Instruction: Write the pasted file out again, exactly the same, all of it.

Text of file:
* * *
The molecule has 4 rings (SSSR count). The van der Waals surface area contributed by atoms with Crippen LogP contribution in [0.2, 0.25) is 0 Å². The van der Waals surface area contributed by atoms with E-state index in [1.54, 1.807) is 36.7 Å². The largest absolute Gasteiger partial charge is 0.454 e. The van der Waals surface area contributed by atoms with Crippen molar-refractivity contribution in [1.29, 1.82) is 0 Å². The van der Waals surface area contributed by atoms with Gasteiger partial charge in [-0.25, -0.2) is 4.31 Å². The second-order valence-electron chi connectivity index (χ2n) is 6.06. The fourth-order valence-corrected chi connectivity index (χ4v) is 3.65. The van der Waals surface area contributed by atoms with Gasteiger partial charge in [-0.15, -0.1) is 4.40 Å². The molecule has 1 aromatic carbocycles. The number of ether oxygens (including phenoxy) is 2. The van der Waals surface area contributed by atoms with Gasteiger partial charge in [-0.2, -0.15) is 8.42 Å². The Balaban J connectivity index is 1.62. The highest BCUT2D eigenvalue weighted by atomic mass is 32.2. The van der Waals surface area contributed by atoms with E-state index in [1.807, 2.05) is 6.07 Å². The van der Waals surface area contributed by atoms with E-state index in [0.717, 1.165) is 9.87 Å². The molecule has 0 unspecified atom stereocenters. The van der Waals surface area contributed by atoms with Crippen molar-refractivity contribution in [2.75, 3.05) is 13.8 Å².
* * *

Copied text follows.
The molecule has 4 rings (SSSR count). The van der Waals surface area contributed by atoms with Crippen LogP contribution in [0.2, 0.25) is 0 Å². The van der Waals surface area contributed by atoms with E-state index in [1.54, 1.807) is 36.7 Å². The largest absolute Gasteiger partial charge is 0.454 e. The van der Waals surface area contributed by atoms with Crippen molar-refractivity contribution in [1.29, 1.82) is 0 Å². The van der Waals surface area contributed by atoms with Gasteiger partial charge in [-0.25, -0.2) is 4.31 Å². The second-order valence-electron chi connectivity index (χ2n) is 6.06. The fourth-order valence-corrected chi connectivity index (χ4v) is 3.65. The van der Waals surface area contributed by atoms with Gasteiger partial charge in [-0.15, -0.1) is 4.40 Å². The molecule has 1 aromatic carbocycles. The number of ether oxygens (including phenoxy) is 2. The van der Waals surface area contributed by atoms with Gasteiger partial charge in [-0.2, -0.15) is 8.42 Å². The Balaban J connectivity index is 1.62. The highest BCUT2D eigenvalue weighted by atomic mass is 32.2. The van der Waals surface area contributed by atoms with E-state index in [1.807, 2.05) is 6.07 Å². The van der Waals surface area contributed by atoms with E-state index in [0.717, 1.165) is 9.87 Å². The molecule has 0 unspecified atom stereocenters. The van der Waals surface area contributed by atoms with Crippen molar-refractivity contribution in [2.75, 3.05) is 13.8 Å².